Baselitz’s first sculptural exploration was in 1979-80 with “Model for a Sculpture,” exhibited at the Venice Biennale. Serpentine exhibition curator Tamsin Hong says the artist sees this piece as one of his most fundamental sculptural works, after which he continued to work through the possibilities of the three-dimensional form, carving crude figures and body parts from timber to explore the tension between figurative representation and abstraction. Baselitz wrote in 1985 that sculpture “is a thing like a miracle. It is built up, decked out, made arbitrarily not as the sign of thoughts but as a thing within the limits of the shape.”

“We wanted this show to give an intimate studio experience,” explains Hong as she shows me around the Serpentine. Central to the exhibition are, therefore, 68 accompanying sculptural drawings in pencil, pen and ink that hang on the walls. Rather than preparatory sketches, these are delicate drawings that allude to the artist’s process and theories — a dip into his mind to see how he thought about sculpture, space and material. They tell a compelling story of the challenges of translating an idea onto a three-dimensional volume — a chunk of timber.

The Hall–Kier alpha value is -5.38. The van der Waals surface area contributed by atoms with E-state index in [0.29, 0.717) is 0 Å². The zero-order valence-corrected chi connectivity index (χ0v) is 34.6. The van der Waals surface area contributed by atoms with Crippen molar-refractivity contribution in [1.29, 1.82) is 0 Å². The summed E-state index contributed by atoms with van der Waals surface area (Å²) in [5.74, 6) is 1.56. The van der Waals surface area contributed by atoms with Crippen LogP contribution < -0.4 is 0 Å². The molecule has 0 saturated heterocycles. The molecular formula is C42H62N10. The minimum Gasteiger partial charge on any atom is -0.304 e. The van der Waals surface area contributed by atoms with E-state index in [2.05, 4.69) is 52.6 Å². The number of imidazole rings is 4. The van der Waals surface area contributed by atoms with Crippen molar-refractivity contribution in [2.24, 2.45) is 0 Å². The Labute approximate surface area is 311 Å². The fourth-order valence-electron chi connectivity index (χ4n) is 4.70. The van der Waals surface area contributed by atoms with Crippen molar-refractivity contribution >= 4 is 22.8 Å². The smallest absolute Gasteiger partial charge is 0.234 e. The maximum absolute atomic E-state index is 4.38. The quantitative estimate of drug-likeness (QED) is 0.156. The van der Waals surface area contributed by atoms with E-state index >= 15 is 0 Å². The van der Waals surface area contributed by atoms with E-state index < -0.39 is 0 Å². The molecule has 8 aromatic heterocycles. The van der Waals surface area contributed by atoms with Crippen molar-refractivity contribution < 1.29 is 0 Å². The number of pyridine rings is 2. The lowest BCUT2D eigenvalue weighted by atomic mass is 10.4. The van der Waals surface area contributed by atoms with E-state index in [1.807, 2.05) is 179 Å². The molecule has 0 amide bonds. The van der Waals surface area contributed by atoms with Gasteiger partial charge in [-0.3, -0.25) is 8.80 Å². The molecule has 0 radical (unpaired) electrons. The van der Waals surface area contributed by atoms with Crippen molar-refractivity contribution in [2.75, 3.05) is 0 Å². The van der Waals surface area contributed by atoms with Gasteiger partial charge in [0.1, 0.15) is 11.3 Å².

Nestled within Kensington Gardens and the surrounding Hyde Park, the Serpentine gallery setting accentuates Baselitz’s timber forms, their connection to nature, and the forests of Saxony, which inspired the artist. Exhibiting only ten pieces also allows for enough space within the gallery for the viewer to walk freely around these giant artworks, take in their form and engage with the performative side of sculpture.

A motif that echoes throughout the Serpentine’s sculptures (and features heavily in the drawings) are these giant crude hoops that wrap around the vertical and horizontal timber figurative timber shapes. They speak of the challenges Baselitz sets for himself, the artistry needed to carve such circles and straight lines from a single piece of wood. Hong says, “Even at 85, he still thinks about how his practice needs to move and shift.”